Matter is discussed in terms of the quantity of matter. This is called the mass. The unit we will use to measure mass is the kilogram (gram, milligram) in the MKS system that is globally adopted as the scientific system of units. For most engineering applications, and for common trade in the United States, the British system is used, in which the unit of mass is the pound.

Force is a more complicated concept. We experience or observe force through its action on matter (as a push or pull). When a force acts on matter, it changes the way that quantity of matter is moving (Newton's first law). So we measure force by its capacity to produce acceleration in a mass. Acceleration is a measure of change of motion, measured by how much speed (m/sec) changes in a second. So the units for acceleration are meter per second per second, or, m/sec2. (Newton's second law: F = ma). Thus the unit to measure force is a composite of the measure of mass, and of acceleration. The unit is called a newton (kg.m/sec2), written as NT or N. So a one-newton force can change the acceleration of a 1 kg mass by 1 m/sec2.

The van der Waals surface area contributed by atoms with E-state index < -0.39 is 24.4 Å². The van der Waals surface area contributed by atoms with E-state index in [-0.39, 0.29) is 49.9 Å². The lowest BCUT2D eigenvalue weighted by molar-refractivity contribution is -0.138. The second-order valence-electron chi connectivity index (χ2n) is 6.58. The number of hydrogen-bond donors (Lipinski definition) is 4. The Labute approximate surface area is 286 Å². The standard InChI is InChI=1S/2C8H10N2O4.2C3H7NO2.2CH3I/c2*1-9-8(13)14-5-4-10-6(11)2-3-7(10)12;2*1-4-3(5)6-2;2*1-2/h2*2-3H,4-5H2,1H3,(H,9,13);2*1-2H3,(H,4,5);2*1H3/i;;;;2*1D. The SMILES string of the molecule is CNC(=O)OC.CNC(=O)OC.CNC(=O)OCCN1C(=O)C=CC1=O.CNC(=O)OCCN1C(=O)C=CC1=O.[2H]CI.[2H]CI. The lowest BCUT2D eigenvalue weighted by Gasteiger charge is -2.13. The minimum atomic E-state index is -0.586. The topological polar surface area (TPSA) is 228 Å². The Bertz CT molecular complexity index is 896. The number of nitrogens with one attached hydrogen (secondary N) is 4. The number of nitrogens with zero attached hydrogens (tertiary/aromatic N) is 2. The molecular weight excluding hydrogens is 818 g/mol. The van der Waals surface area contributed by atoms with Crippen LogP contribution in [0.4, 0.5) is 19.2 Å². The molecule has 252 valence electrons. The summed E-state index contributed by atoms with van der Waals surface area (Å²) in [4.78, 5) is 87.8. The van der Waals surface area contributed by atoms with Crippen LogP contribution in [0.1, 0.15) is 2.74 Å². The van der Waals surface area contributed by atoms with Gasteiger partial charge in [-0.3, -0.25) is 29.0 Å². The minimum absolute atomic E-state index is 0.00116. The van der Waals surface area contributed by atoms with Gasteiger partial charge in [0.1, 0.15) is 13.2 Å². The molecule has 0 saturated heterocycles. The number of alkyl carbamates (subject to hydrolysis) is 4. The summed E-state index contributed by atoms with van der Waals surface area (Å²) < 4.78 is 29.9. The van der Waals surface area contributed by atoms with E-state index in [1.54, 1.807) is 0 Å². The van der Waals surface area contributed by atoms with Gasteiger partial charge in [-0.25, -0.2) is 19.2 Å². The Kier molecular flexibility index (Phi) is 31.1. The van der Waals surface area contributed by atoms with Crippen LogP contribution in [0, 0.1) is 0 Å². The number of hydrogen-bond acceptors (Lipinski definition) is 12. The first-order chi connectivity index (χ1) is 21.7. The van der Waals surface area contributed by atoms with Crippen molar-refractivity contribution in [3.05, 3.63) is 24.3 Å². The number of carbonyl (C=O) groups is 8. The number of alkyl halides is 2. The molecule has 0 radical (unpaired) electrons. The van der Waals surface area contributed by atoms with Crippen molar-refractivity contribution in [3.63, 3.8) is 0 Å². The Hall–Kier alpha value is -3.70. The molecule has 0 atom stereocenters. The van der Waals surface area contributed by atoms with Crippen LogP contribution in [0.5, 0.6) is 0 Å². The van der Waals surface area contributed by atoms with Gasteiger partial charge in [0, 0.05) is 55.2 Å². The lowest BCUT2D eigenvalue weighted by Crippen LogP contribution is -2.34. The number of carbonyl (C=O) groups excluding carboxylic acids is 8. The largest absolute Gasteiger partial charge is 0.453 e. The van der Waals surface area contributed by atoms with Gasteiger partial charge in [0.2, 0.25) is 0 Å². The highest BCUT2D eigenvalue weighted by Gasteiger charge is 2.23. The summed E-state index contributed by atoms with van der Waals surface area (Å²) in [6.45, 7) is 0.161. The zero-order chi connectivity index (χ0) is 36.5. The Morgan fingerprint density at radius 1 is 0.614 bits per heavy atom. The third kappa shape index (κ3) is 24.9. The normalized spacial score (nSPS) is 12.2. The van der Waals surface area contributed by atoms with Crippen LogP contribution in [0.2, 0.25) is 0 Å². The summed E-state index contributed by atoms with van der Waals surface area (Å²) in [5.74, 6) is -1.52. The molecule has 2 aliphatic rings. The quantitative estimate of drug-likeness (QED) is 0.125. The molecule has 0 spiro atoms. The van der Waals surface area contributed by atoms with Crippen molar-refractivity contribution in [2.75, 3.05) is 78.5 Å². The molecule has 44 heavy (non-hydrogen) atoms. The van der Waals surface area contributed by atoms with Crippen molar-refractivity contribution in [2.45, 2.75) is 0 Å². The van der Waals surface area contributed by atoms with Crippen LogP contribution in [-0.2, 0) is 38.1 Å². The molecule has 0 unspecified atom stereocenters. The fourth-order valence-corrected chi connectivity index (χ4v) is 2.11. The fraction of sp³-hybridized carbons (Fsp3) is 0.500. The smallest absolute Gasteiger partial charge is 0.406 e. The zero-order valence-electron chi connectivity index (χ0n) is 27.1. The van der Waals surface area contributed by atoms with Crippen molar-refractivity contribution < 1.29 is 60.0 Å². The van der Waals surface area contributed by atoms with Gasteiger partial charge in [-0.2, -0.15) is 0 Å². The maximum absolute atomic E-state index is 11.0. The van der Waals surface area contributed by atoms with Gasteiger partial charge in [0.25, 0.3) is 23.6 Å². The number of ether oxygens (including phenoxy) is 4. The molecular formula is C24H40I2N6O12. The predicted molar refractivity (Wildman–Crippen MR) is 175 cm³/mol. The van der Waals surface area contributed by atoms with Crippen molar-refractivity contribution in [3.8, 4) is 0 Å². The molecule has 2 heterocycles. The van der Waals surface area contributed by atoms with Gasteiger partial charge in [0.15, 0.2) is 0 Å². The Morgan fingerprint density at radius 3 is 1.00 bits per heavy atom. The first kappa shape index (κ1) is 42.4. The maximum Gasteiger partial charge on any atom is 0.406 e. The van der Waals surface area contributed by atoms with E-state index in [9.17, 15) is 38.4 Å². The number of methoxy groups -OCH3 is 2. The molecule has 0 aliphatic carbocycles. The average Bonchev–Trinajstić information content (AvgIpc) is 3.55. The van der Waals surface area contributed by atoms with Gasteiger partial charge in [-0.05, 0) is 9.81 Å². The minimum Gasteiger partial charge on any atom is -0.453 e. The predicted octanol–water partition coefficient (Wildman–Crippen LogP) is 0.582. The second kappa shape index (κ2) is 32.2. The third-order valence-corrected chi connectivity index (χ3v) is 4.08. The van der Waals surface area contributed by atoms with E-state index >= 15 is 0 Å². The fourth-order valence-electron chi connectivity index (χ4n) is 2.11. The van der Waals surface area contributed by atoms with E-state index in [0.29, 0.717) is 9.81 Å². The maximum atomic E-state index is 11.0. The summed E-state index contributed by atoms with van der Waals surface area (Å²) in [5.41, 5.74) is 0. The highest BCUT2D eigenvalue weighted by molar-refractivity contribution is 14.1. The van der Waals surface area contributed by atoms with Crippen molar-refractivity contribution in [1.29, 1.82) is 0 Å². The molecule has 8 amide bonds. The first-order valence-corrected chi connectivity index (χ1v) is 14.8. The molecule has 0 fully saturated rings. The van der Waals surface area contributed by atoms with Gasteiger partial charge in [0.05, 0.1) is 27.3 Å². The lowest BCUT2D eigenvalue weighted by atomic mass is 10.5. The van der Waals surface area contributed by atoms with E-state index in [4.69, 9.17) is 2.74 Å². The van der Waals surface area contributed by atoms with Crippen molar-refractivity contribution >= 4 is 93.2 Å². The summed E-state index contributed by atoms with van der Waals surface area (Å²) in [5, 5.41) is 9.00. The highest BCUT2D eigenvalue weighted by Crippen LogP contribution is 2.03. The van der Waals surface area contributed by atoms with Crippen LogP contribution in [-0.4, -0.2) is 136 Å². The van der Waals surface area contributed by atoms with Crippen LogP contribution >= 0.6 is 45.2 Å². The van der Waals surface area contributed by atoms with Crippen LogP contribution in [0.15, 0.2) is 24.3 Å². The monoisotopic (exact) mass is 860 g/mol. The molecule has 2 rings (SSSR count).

When a force (F) is applied to an object and moved through a distance (d, measured in meters, m) in the direction of the force, we define the work (W) done as: Work = Force * Distance moved in the direction of the force, or symbolically,

W = F · d
(Joules, J = NT · m)

When F is measured in newtons (NT, or N) and distance in meters, the resulting quantity of work is expressed in Joules. So, a force capable of producing an acceleration of 2.3 m/sec2 by acting on a mass of 3 kilograms is a 6.9 NT force. The weight of an object of mass m on Earth is the force due to Earth's gravitational pull on that object. The gravitational acceleration of the Earth is about 9.8 m/sec2. (This means that the gravitational force exerted by the Earth on a 1 kg object is 9.8 nt.). Thus the weight of a 5-kilogram object on Earth is 5 kg * 9.8 m/sec2, or 49.0 nt.